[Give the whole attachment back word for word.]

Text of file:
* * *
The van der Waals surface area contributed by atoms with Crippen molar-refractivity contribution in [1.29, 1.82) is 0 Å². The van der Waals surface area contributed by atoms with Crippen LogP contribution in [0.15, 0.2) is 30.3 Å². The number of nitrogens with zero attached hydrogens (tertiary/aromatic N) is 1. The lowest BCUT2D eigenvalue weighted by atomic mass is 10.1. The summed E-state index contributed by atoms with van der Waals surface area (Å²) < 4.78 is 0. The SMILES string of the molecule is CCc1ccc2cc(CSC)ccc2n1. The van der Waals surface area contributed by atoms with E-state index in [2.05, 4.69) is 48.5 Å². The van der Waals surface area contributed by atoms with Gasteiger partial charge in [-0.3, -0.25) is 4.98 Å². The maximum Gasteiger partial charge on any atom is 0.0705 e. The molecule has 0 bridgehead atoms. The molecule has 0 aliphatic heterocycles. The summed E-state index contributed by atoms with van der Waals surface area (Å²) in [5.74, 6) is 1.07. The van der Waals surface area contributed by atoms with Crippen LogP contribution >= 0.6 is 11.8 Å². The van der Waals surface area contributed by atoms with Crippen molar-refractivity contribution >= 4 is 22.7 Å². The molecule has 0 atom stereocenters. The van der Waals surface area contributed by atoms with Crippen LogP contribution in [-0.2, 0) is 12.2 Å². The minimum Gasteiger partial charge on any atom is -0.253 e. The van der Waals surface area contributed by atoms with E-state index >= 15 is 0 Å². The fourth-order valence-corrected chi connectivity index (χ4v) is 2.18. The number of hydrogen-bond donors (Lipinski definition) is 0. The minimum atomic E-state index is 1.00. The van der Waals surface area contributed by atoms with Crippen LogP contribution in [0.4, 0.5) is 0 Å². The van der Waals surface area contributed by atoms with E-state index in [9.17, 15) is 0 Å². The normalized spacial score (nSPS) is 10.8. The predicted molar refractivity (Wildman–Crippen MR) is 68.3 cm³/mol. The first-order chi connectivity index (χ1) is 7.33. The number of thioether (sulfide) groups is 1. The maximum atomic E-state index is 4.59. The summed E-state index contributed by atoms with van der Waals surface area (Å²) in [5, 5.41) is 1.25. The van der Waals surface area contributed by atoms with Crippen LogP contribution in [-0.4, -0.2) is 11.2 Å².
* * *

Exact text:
The van der Waals surface area contributed by atoms with Crippen molar-refractivity contribution in [1.29, 1.82) is 0 Å². The van der Waals surface area contributed by atoms with Crippen LogP contribution in [0.15, 0.2) is 30.3 Å². The number of nitrogens with zero attached hydrogens (tertiary/aromatic N) is 1. The lowest BCUT2D eigenvalue weighted by atomic mass is 10.1. The summed E-state index contributed by atoms with van der Waals surface area (Å²) < 4.78 is 0. The SMILES string of the molecule is CCc1ccc2cc(CSC)ccc2n1. The van der Waals surface area contributed by atoms with E-state index in [2.05, 4.69) is 48.5 Å². The van der Waals surface area contributed by atoms with Gasteiger partial charge in [-0.3, -0.25) is 4.98 Å². The maximum Gasteiger partial charge on any atom is 0.0705 e. The molecule has 0 bridgehead atoms. The molecule has 0 aliphatic heterocycles. The summed E-state index contributed by atoms with van der Waals surface area (Å²) in [5.74, 6) is 1.07. The van der Waals surface area contributed by atoms with Crippen LogP contribution >= 0.6 is 11.8 Å². The van der Waals surface area contributed by atoms with Crippen molar-refractivity contribution >= 4 is 22.7 Å². The molecule has 0 atom stereocenters. The van der Waals surface area contributed by atoms with Crippen LogP contribution in [-0.2, 0) is 12.2 Å². The minimum Gasteiger partial charge on any atom is -0.253 e. The van der Waals surface area contributed by atoms with E-state index >= 15 is 0 Å². The fourth-order valence-corrected chi connectivity index (χ4v) is 2.18. The number of hydrogen-bond donors (Lipinski definition) is 0. The minimum atomic E-state index is 1.00. The van der Waals surface area contributed by atoms with Crippen LogP contribution in [0.4, 0.5) is 0 Å². The van der Waals surface area contributed by atoms with E-state index in [9.17, 15) is 0 Å². The normalized spacial score (nSPS) is 10.8. The predicted molar refractivity (Wildman–Crippen MR) is 68.3 cm³/mol. The first-order chi connectivity index (χ1) is 7.33. The number of thioether (sulfide) groups is 1. The maximum atomic E-state index is 4.59. The summed E-state index contributed by atoms with van der Waals surface area (Å²) in [5, 5.41) is 1.25. The van der Waals surface area contributed by atoms with Crippen LogP contribution in [-0.4, -0.2) is 11.2 Å².